One of the most interesting things about this collection of logic puzzles is the focus on mechanical problems. Intricate representation of gears and models of pendulums lie alongside islands of dichotomous honesty, a handful of Frank Odd’s spirolaterals, and family members of guessable ages. There is no computation required; just ascertain the final motion or next position. As such, these puzzles are often visually as well as intellectually stimulating. Such challenges make for good material to project as a lecture aid, or for private musing. The target audience seems to be those looking to sharpen the mind without often being required to sharpen a pencil.
Whether it is singly or in the classroom, the audience needs no more preparation than that available in high school to wrestle successfully with this material. The author largely eschews algebraic argument or notation even when it seems obvious to use it, such as for problems relating to limits of a series or calculating a single unknown. At times, I feel the avoidance of algebra is taken too far, resulting in missed opportunities to hint at the power of factoring, forming an equation, or generalizing solutions. It is easy, however, to supplement the material to make engaging classroom capsules.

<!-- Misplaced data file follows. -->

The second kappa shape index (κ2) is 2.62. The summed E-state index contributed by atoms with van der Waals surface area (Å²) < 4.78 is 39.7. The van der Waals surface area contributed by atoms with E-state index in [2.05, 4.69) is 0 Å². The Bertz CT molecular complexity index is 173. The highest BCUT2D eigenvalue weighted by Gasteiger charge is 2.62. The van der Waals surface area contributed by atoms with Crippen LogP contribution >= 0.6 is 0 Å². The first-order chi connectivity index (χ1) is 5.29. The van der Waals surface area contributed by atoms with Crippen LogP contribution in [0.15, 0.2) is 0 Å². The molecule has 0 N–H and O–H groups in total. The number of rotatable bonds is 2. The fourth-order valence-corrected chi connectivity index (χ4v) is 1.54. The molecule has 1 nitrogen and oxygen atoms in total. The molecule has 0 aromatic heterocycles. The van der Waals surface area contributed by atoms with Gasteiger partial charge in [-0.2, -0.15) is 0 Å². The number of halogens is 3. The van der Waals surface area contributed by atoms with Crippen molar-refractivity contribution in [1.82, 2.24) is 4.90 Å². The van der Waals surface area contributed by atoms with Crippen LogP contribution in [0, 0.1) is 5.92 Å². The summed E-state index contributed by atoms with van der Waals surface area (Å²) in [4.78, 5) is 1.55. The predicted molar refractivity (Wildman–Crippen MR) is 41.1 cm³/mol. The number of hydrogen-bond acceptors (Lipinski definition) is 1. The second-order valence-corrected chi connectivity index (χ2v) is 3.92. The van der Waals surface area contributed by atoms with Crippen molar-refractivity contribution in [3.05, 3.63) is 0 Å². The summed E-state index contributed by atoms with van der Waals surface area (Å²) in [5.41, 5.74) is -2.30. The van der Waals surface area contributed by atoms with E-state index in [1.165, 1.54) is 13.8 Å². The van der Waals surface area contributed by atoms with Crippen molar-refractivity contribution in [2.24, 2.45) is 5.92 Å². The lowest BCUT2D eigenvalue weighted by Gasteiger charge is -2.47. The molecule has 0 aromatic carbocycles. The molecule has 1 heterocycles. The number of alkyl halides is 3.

Scientific and mathematical facts accompany the eighty-five visual puzzles of this collection. Historical references are made to Galileo, Fibonacci, Aristotle, and other famous minds. All problems have solutions in the back of the book, which are generally paragraph-length explanations.
Tom Schulte instructs in mathematics at Oakland Community College in Michigan and is a senior software engineer with Plex Systems.